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MP questions the delay in electronic tagging of criminals

Electronic monitoring of criminals should have already been implemented according to MP Mark Pettingill.

Violent crime is continuing while valuable technology to combat it still hasn't been adopted, the Bermuda Democratic Alliance MP said.

In an impassioned speech made during the Motion to Adjourn in Friday's House of Assembly, the defence lawyer and former prosecutor said businesses were ready to offer the equipment to get the programme running.

“We had overseas people come in to do a demonstration. A company in this Country partnered with the leading technology company in the world. They gave us a free pilot with the Attorney General wearing a bracelet.

“They put on the demonstration for free, and that could have cost them thousands of dollars, and they haven't even had any indication from this Government.

“This makes me really concerned about the tendering process.”

Legislation was passed this summer to allow the electronic tracking of people on bail. The amendments to the Bail Act 2005 received criticism in the House of Assembly because they limited use of the technology to persons charged with firearm offences.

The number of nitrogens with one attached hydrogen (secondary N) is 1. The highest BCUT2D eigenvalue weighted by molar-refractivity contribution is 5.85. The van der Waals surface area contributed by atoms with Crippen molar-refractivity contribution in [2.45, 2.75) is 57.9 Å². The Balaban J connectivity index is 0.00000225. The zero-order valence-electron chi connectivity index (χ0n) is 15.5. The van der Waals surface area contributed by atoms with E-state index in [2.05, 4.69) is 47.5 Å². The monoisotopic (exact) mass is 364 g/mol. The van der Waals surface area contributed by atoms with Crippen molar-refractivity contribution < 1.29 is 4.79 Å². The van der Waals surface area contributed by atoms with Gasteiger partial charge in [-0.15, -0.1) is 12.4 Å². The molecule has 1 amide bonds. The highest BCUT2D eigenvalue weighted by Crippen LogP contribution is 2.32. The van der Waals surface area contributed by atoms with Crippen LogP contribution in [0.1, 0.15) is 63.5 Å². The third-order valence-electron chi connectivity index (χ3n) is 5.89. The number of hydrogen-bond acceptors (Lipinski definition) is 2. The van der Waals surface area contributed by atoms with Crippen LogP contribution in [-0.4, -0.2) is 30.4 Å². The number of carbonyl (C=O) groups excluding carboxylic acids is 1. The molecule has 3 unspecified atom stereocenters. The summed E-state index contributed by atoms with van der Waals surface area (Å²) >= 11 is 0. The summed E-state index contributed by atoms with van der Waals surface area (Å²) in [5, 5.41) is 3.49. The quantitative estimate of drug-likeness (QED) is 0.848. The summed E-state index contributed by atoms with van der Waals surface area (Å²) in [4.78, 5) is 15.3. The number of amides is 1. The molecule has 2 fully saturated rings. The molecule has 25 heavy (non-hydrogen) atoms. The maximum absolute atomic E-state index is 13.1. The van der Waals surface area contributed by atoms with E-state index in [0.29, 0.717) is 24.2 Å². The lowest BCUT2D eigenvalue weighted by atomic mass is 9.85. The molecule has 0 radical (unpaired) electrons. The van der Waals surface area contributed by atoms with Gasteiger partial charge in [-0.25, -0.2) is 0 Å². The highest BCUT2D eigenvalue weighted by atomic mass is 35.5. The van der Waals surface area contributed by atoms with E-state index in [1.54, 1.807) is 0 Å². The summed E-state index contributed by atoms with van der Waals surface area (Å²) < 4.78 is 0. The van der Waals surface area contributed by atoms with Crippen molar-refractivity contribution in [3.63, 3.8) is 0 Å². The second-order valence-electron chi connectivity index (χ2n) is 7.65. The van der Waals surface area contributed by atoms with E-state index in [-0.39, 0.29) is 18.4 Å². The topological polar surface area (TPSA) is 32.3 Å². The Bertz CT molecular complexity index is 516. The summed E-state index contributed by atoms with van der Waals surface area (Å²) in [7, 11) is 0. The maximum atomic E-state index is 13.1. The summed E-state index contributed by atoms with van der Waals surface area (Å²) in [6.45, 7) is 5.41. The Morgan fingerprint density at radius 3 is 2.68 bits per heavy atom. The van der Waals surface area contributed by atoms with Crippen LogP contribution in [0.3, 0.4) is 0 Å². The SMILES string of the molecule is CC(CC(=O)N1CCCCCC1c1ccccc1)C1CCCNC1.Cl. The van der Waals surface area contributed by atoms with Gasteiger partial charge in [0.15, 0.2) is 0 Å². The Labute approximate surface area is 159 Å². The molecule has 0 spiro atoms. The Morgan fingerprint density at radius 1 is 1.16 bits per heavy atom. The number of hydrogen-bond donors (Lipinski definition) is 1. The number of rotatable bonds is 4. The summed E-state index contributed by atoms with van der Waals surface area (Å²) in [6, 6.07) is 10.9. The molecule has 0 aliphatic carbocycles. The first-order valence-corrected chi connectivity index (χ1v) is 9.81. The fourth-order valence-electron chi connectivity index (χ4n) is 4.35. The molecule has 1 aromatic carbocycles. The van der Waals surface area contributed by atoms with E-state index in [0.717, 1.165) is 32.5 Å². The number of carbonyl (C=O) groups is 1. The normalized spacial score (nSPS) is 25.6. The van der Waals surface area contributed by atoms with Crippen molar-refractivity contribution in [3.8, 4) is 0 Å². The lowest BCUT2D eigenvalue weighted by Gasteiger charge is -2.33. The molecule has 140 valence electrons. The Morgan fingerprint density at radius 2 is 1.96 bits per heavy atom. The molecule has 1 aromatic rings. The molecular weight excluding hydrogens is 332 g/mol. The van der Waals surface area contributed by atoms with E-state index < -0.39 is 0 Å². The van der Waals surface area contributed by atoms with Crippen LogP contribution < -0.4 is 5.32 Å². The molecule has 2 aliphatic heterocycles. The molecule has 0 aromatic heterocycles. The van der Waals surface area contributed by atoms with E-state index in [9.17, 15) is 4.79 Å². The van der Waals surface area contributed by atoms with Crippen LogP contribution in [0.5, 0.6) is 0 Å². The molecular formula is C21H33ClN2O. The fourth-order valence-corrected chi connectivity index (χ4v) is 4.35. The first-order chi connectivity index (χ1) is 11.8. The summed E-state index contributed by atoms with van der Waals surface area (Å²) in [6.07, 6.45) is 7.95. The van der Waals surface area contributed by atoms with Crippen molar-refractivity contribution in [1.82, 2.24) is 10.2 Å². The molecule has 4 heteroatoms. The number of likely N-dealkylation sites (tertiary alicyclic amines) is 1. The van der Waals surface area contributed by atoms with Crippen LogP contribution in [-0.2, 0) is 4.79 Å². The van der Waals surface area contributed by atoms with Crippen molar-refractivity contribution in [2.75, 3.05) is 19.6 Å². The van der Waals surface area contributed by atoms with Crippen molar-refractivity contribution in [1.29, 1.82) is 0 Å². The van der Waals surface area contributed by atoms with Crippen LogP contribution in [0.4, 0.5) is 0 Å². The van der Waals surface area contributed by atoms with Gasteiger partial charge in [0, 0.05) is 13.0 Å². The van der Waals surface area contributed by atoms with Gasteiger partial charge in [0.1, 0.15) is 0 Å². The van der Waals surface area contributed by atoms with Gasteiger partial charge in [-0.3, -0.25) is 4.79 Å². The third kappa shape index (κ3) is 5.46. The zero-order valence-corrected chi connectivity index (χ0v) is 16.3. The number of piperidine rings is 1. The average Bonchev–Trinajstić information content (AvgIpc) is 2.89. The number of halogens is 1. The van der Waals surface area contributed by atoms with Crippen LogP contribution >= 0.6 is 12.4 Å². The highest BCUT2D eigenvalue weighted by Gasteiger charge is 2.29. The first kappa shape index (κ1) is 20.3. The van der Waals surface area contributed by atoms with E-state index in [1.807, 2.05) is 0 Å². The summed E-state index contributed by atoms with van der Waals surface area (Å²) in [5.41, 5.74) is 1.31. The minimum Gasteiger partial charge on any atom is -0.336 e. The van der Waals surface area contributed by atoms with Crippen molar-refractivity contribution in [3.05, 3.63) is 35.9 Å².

Attorney General Kim Wilson later suggested similar legislation could be put in place to monitor certain sex offenders, with the devices notifying police if they enter a “no-go zone”.

Mr Pettingill has been vocal in promoting the devices which he believes would deter people from breaching bail conditions.

If implemented, the technology could not only deter those on bail from re-offending, but also disrupt gang activity, he told MPs on Friday.

“The number one concern in this Country is violence and antisocial behavior,” he said.

“This technology could have been put in place and could have saved lives. People are being killed. People are having their lives ruined.

“There is probably no other country in the world where a Government can remain in power with these type of crime figures.”

Following Mr Pettingill's speech, Health Minister Zane DeSilva said that because a business gave a free demonstration didn't mean it was working out of kindness.

“As a businessman, when I invest thousands of dollars into something, it's because I want to get something back,” he said.

Photo by Mark Tatem Senator Kim Wilson is fitted with a GPS ankle bracelet for tracking people who have been released on bail, in this file picture from earlier this year.

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Published December 06, 2010 at 1:00 am (Updated December 10, 2010 at 3:30 am)

MP questions the delay in electronic tagging of criminals

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